#' --- #' title: "Data Science and Predictive Analytics (UMich HS650)" #' subtitle: "

## Black Box Machine-Learning Methods: Neural Networks and Support Vector Machines

" #' author: "

### SOCR/MIDAS (Ivo Dinov)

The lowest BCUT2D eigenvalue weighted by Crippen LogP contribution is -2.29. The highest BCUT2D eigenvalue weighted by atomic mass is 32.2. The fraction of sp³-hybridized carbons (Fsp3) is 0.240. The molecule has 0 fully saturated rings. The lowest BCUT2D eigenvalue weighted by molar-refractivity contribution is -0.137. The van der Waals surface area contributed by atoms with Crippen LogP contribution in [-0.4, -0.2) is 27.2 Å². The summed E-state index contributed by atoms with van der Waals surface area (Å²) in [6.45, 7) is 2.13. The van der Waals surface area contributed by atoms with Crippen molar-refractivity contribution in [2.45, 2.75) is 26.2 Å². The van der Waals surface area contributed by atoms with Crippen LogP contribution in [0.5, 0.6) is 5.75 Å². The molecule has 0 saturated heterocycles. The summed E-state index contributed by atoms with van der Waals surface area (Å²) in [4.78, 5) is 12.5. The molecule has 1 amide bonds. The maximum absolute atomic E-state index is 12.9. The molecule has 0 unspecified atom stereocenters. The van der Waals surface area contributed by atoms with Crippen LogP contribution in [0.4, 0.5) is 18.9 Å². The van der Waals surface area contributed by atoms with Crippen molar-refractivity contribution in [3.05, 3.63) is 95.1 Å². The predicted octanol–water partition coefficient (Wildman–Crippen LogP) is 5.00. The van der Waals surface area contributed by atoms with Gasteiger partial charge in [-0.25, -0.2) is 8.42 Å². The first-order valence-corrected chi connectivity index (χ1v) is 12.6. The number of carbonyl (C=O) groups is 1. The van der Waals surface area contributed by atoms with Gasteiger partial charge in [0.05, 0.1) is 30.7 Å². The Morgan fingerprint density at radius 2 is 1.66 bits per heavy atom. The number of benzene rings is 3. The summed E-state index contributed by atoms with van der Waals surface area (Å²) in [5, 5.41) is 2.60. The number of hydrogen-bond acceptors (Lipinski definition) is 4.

" #' date: "r format(Sys.time(), '%B %Y')" #' tags: [DSPA, SOCR, MIDAS, Big Data, Predictive Analytics] #' output: #' html_document: #' theme: spacelab #' highlight: tango #' includes: #' before_body: SOCR_header.html #' toc: true #' number_sections: true #' toc_depth: 2 #' toc_float: #' collapsed: false #' smooth_scroll: true #' --- #' #' In this chapter, we are going to cover two very powerful machine-learning algorithms. These techniques have complex mathematical formulations, however, efficient algorithms and reliable software packages have been developed to utilize them for various practical applications. We will (1) describe Neural Networks as analogues of biological neurons, (2) develop hands-on a neural net that can be trained to compute the square-root function, (3) describe support vector machine (SVM) classification, and (4) complete several case-studies, including optical character recognition (OCR), the Iris flowers, Google Trends and the Stock Market, and Quality of Life in chronic disease. #' #' Later, in [Chapter 22](http://www.socr.umich.edu/people/dinov/courses/DSPA_notes/22_DeepLearning.html), we will provide more details and additional examples of deep neural network learning. For now, let's start by exploring the *magic* inside the machine learning black box. #' #' # Understanding Neural Networks #' #' ## From biological to artificial neurons #' #' An Artificial Neural Network (ANN) model mimics the biological brain response to multisource (sensory-motor) stimuli (inputs). ANN simulate the brain using a network of interconnected neuron cells to create a massive parallel processor. Of course, it uses a network of artificial nodes, not brain cells, to train data. #' #' When we have three signals (or inputs) $x_1$, $x_2$ and $x_3$, the first step is weighting the features ($w$'s) according to their importance. Then, the weighted signals are summed by the "neuron cell" and this sum is passed on according to an **activation function** denoted by **f**. The last step is generating an output **y** at the end of the process. A typical output will have the following mathematical relationship to the inputs. #' $$y(x)=f\left (\sum_{i=1}^n w_ix_i\right ).$$ #' #' There are three important components for building a neural network: #' #' * **Activation function**: transforms weighted and summed inputs to output. #' * **Network topology**: describes the number of "neuron cells", the number of layers and manner in which the cells are connected. #' * **Training algorithm**: how to determine weights $w_i$ #' #' Let's look at each of these components one by one. #' #' ## Activation functions #' #' One of the functions is known as threshold activation function that results in an output signal once a specified input threshold has been attained. #' #' x<-runif(1000, -10, 10) y<-ifelse(x>=0, 1, 0) plot(x, y, t="n", xlab = "Sum of input signals", ylab = "Output signal", main = "Threshold Activation (th=0.0)") segments(0, -0.1, 0, 1, col="black", lty=2) lines(x[order(x)], y[order(x)], pch=16, col="black", lwd=4) #' #' #' $$#' f(x)= \left\{ #' \begin{array}{ll} #' 0 & x<0 \\ #' 1 & x\geq 0 \\ #' \end{array} #' \right. . #'$$ #' #' This is the simplest form for activation functions. It may be rarely used in real world situations. Most commonly used alternative is the sigmoid activation function where $f(x)=\frac{1}{1+e^{-x}}$. The *Euler number* e is defined as the limit of $\displaystyle\lim_{n\longrightarrow\infty}{\left ( 1+\frac{1}{n}\right )^n}$. The output signal is no longer binary but can be any real number ranged from 0 to 1. #' #' x <- runif(100000, -10, 10) y <- 1/(1+exp(-x)) plot(x, y, xlab = "Sum of input signals", ylab = "Output signal", main = "Sigmoid Activation (th1=0; th2=2)") segments(0, -0.1, 0, 0.5, col="black", lty=2) segments(2, -0.1, 2, (1/(1+exp(-2))), col="black", lty=2) #' #' #' Other activation functions might also be useful: #' #' x<-runif(100000, -10, 10) y1<-x y2<-ifelse(x<=-5, -5, ifelse(x>=5, 5, x)) y3<-(exp(x)-exp(-x))/(exp(x)+exp(-x)) y4<-exp(-x^2/2) par(mfrow=c(2, 2)) plot(x, y1, main="Linear", xlab="", ylab="") plot(x, y2, main="Saturated Linear", xlab="", ylab="") plot(x, y3, main="Hyperbolic tangent", xlab="", ylab="") plot(x, y4, main = "Gaussian", xlab="", ylab="") #' #' #' Depending on the specific problem, we can chose a proper activation function based on the corresponding codomain of the function. For example, with hyperbolic tangent activation function, we can only have outputs ranging from -1 to 1 regardless of what input do we have. With linear functions we can go from $-\infty$ to $+\infty$. The Gaussian activation function yields a model called *Radial Basis Function* network. #' #' ## Network topology #' #' The number of layers: The $x$'s, or features, in the dataset are called **input nodes** while the predicted values are called the **output nodes**. Multilayer networks include multiple hidden layers. The following graph represents a two layer neural network: #' #' ![](http://wiki.socr.umich.edu/images/3/36/DSPA_Figs_TwoLayer_Chapter6.png) #' $$\text{Two Layer network.}$$ #' #' When we have multiple layers, the information flow could be complicated. #' #' ## The direction of information travel #' #' The arrows in the last graph (with multiple layers) suggest a feed forward network. In such networks, we can also have multiple outcomes modeled simultaneously. #' #' ![](http://wiki.socr.umich.edu/images/0/07/DSPA_Figs_multioutput_Chapter6.png) #' $$\text{Multi-output}$$ #' #' Alternatively, in a recurrent network (feedback network), information can also travel backwards in loops (or delays). This is illustrated in the following graph. #' #' ![](http://wiki.socr.umich.edu/images/f/f9/DSPA_Figs_delay_chapter6.png) #' $$\text{Delay(feedback network)}$$ #' #' This short-term memory increases the power of recurrent networks dramatically. However, in practice, recurrent networks are not commonly used. #' #' ## The number of nodes in each layer #' #' Number of input nodes and output nodes are predetermined by the dataset and predictive variables. The number we can edit is the hidden nodes in the model. Our goal is to add fewer hidden nodes as possible to simplify the model when the model performance is pleasant. #' #' ## Training neural networks with backpropagation #' #' This algorithm could determine the weights in the model using a strategy of back-propagating errors. First, we assign random numbers for weights (but all weights must be non-trivial, i.e., $\not= 0$). For example, we can use normal distribution, or any other random process, to assign initial weights (priors). Then, we can adjust the weights iteratively by repeating the process until certain convergence or stopping criterion is met. Each iteration contains two phases. #' #' * Forward phase: from input layer to output layer using current weights. Outputs are produced at the end of this phase, and #' * Backward phase: compare the outputs and true target values (training validation). If the difference is significant, we change the weights and go through the forward phase, again. #' #' In the end, we pick a set of weights minimizing the total aggregate error to be the weights of the specific neural network. #' #' # Case Study 1: Google Trends and the Stock Market - **Regression** #' #' ## Step 1 - collecting data #' #' In this case study, we are going to use the [Google trends and stock market dataset](http://wiki.socr.umich.edu/index.php/SOCR_Data_GoogleTrends_2005_2011). A [doc file with the meta-data](https://umich.instructure.com/files/416273/download?download_frd=1) and the [CSV data](https://umich.instructure.com/files/416274/download?download_frd=1) are available on the [Case-Studies Canvas Site](https://umich.instructure.com/courses/38100/files/folder/Case_Studies). These daily data (between 2008 and 2009) can be used to examine the associations between Google search trends and the daily stock market index - Dow Jones Industrial average. #' #' ### Variables #' #' * **Index**: Time Index of the Observation #' * **Date**: Date of the observation (Format: YYYY-MM-DD) #' * **Unemployment**: The Google Unemployment Index tracks queries related to "unemployment, social, social security, unemployment benefits" and so on. #' * **Rental**: The Google Rental Index tracks queries related to "rent, apartments, for rent, rentals", etc. #' * **RealEstate**: The Google Real Estate Index tracks queries related to "real estate, mortgage, rent, apartments" and so on. #' * **Mortgage**: The Google Mortgage Index tracks queries related to "mortgage, calculator, mortgage calculator, mortgage rates". #' * **Jobs**: The Google Jobs Index tracks queries related to "jobs, city, job, resume, career, monster" and so forth. #' * **Investing**: The Google Investing Index tracks queries related to "stock, finance, capital, yahoo finance, stocks", etc. #' * **DJI_Index**: The Dow Jones Industrial (DJI) index. These data are interpolated from 5 records per week (Dow Jones stocks are traded on week-days only) to 7 days per week to match the constant 7-day records of the Google-Trends data. #' * **StdDJI**: The standardized-DJI Index computed by: StdDJI = 3+(DJI-11091)/1501, where m=11091 and s=1501 are the approximate mean and standard-deviation of the DJI for the period (2005-2011). #' * **30-Day Moving Average Data Columns**: The 8 variables below are the 30-day moving averages of the 8 corresponding (raw) variables above: *Unemployment30MA, Rental30MA, RealEstate30MA, Mortgage30MA, Jobs30MA, Investing30MA, DJI_Index30MA*, and *StdDJI_30MA*. #' * **180-Day Moving Average Data Columns**: The 8 variables below are the 180-day moving averages of the 8 corresponding (raw) variables: *Unemployment180MA, Rental180MA, RealEstate180MA, Mortgage180MA, Jobs180MA, Investing180MA, DJI_Index180MA*, and *StdDJI_180MA*. #' #' Here we use the RealEstate as our dependent variable. Let's see if Google Real Estate Index could be predicted by other variables in the dataset. #' #' ## Step 2 - exploring and preparing the data #' #' First thing first, we need to load the dataset into R. #' #' google<-read.csv("https://umich.instructure.com/files/416274/download?download_frd=1", stringsAsFactors = F) #' #' #' Let's delete the first two columns, since the only goal is to predict Google Real Estate Index with other indexes and DJI. #' #' google<-google[, -c(1, 2)] str(google) #' #' #' As we can see from the structure of the data, these indexes and DJI have different ranges. We should rescale the data to make all features unitless, and therefore, comparable. In [Chapter 6](http://www.socr.umich.edu/people/dinov/courses/DSPA_notes/06_LazyLearning_kNN.html), we learned that normalizing these features using our own normalize() function could fix the problem. We can use lapply() to apply the normalize() function to each column. #' #' normalize <- function(x) { return((x - min(x)) / (max(x) - min(x))) } google_norm<-as.data.frame(lapply(google, normalize)) summary(google_norm$RealEstate) #' #' #' The last step clearly normalizes all feature vectors into the 0 to 1 range. #' #' The next step would be to split the google dataset into *training* and *testing* subsets. This time we will use the sample() and floor() function to separate training and test dataset (75:25). The sample() function creates a set of (random) indicators for row indices. We can subset the original dataset with random rows using these indicators. The floor() function takes a number *x* and returns the closest integer to *x*. #' #' sample(row, floor(size)) #' #' * row: rows in the dataset that you want to select from. If you want to select all the rows, you can use$nrow(data)$or$1:nrow(data)$(for a single number or a vector). #' * size: how many rows you want for your subset. #' #' sub<-sample(nrow(google_norm), floor(nrow(google_norm)*0.75)) google_train<-google_norm[sub, ] google_test<-google_norm[-sub, ] #' #' #' We are good to go and can move forward to the neural network training phase. #' #' ## Step 3 - training a model on the data #' #' Here, we use the function neuralnet::neuralnet(), which returns a NN object containing: #' #' * *call*; the matched call. #' * *response*; extracted from the data argument. #' * *covariate*; the variables extracted from the data argument. #' * *model.list*; a list containing the covariates and the response variables extracted from the formula argument. #' * *err.fct* and *act.fct*; the error and activation functions. #' * *net.result*; a list containing the overall result of the neural network for every repetition. #' * *weights*; a list containing the fitted weights of the neural network for every repetition. #' * *result.matrix*; a matrix containing the reached threshold, needed steps, error, AIC, BIC, and weights for every repetition. Each column represents one repetition. #' #' m <- neuralnet(target ~ predictors, data=mydata, hidden=1), where: #' #' * *target*: variable we want to predict. #' * *predictors*: predictors we want to use. Note that we cannot use "." to denote all the variables in this function. We have to add all predictors one by one to the model. #' * *data*: training dataset. #' * *hidden*: number of hidden nodes that we want to use in the model. By default, it is set to one. #' #' # install.packages("neuralnet") library(neuralnet) google_model<-neuralnet(RealEstate~Unemployment+Rental+Mortgage+Jobs+Investing+DJI_Index+StdDJI, data=google_train) plot(google_model) #' #' ![](http://wiki.socr.umich.edu/images/e/e5/DSPA_Figs_plot_google_model_Ch6.png) #' #' The above graph shows that we have only one hidden node. Error represents the aggregate sum of squared errors and Steps is how many iterations the model has go through. Note that these outputs could be different when you run exact same codes twice because the weights are stochastically estimated. #' #' Also, *bias nodes* (blue singletons in the graph) may be added to feedforward neural networks acting like intermediate input nodes that produce constant values, e.g., 1. They are not connected to nodes in previous layers, yet they generate biased activation. Bias nodes are not required but are helpful in some neural networks as they allow offsetting activation functions. #' #' ## Step 4 - evaluating model performance #' #' Similar to the predict() function that we have mentioned in previous chapters, compute() is an alternative method that could help us to generate the model predictions. #' #' p<-compute(m, test) #' #' * *m*: a trained neural networks model. #' * *test*: the test dataset. This dataset should only contain the same type of predictors in the neural network model. #' #' Our model used Unemployment, Rental, Mortgage, Jobs, Investing, DJI_Index, StdDJI as predictors. So, we need to find these corresponding column numbers in the test dataset (1, 2, 4, 5, 6, 7, 8 respectively). #' #' google_pred<-compute(google_model, google_test[, c(1:2, 4:8)]) pred_results<-google_pred$net.result cor(pred_results, google_test$RealEstate) #' #' #' As mentioned in [Chapter 9](http://www.socr.umich.edu/people/dinov/courses/DSPA_notes/09_RegressionForecasting.html), we can still use the correlation between predicted results and observed Real Estate Index to evaluate the algorithm. A correlation over 0.9 is very good for real world datasets. Could this be improved further? #' #' ## Step 5 - improving model performance #' #' This time we will include 4 hidden nodes in the NN model. Let's see what results we can get from this more complicated model. #' #' google_model2<-neuralnet(RealEstate~Unemployment+Rental+Mortgage+Jobs+Investing+DJI_Index+StdDJI, data=google_train, hidden = 4) plot(google_model2) #' #' ![](http://wiki.socr.umich.edu/images/d/d1/DSPA_Figs_plot_google_model2_ch6.png) #' #' Although the graph looks more complicated than the previous neural network, we have smaller Error, i.e., sum of squared errors. The neural network models may be used both for *classification* and *regression*, which we will see in the next part. Let's first try regression. #' #' google_pred2<-compute(google_model2, google_test[, c(1:2, 4:8)]) pred_results2<-google_pred2$net.result cor(pred_results2, google_test$RealEstate) #' #' #' We get an even higher correlation. This is almost an ideal result! The predicted and observed RealEstate indices have a strong linear relationship. Nevertheless, too many hidden nodes might sometimes decrease the correlation between predicted and observed values, which will be examined in the practice problems later in this chapter. #' #' #' ## Step 6 - adding additional layers #' #' We observe an even lower Error by use three hidden layer with nodes$4,3,3$, respectively. However, this complicates the interpretation of the resulting neural network. #' #' google_model2<-neuralnet(RealEstate~Unemployment+Rental+Mortgage+Jobs+Investing+DJI_Index+StdDJI, data=google_train, hidden = c(4,3,3)) google_pred2<-compute(google_model2, google_test[, c(1:2, 4:8)]) pred_results2<-google_pred2$net.result cor(pred_results2, google_test$RealEstate) # plot(google_model2) #' #' #' # Simple NN demo - learning to compute$\sqrt {\ \ \ }$#' #' This simple example demonstrates the foundation of the neural network prediction of a basic mathematical function:$\sqrt {\ \ \ }: \Re^+ \longrightarrow \Re^+$. #' #' # generate random training data: 1,000 |X_i|, where X_i ~ Uniform (0,100) or perhaps ~ N(0,1) rand_data <- abs(runif(1000, 0, 100)) # create a 2 column data-frame (and_data, sqrt_data) sqrt_df <- data.frame(rand_data, sqrt_data=sqrt(rand_data)) plot(rand_data, sqrt_df$sqrt_data) #' #' #' # Train the neural net set.seed(1234) net.sqrt <- neuralnet(sqrt_data ~ rand_data, sqrt_df, hidden=10, threshold=0.1) #' #' #' # report the NN # print(net.sqrt) # generate testing data seq(from=0.1, to=N, step=0.1) N <- 200 # out of range [100: 200] is also included in the testing! test_data <- seq(0, N, 0.1); test_data_sqrt <- sqrt(test_data) # try to predict the square-root values using 10 hidden nodes # Compute or predict for test data, test_data pred_sqrt <- compute(net.sqrt, test_data)$net.result # compute uses the trained neural net (net.sqrt), # to estimate the square-roots of the testing data # compare real (test_data_sqrt) and NN-predicted (pred_sqrt) square roots of test_data plot(pred_sqrt, test_data_sqrt, xlim=c(0, 12), ylim=c(0, 12)); abline(0,1, col="red", lty=2) legend("bottomright", c("Pred vs. Actual SQRT", "Pred=Actual Line"), cex=0.8, lty=c(1,2), lwd=c(2,2),col=c("black","red")) compare_df <-data.frame(pred_sqrt, test_data_sqrt); # compare_df plot(test_data, test_data_sqrt) lines(test_data, pred_sqrt, pch=22, col="red", lty=2) legend("bottomright", c("Actual SQRT","Predicted SQRT"), lty=c(1,2), lwd=c(2,2),col=c("black","red")) #' #' #' We observe that the NN, net.sqrt actually learns and predicts pretty close the complex square root function. Of course, everyone's results may vary as we randomly generate the training data (rand_data) and the NN construction (net.sqrt) is also stochastic. #' #' #Case Study 2: Google Trends and the Stock Market - **Classification** #' #' In practice, NN may be more useful as a classifier. Let's demonstrate this by using again the Stock Market data. We mark the samples according to their RealEstate categorization. For those higher than 75% percentile, we give them label 0; for those lower than 0.25 percentile, we label them as 2; otherwise, we label them 1. Note that even in the classification setting, the responses still must be numeric. #' #' google_class = google_norm id1 = which(google_class$RealEstate>quantile(google_class$RealEstate,0.75)) id2 = which(google_class$RealEstate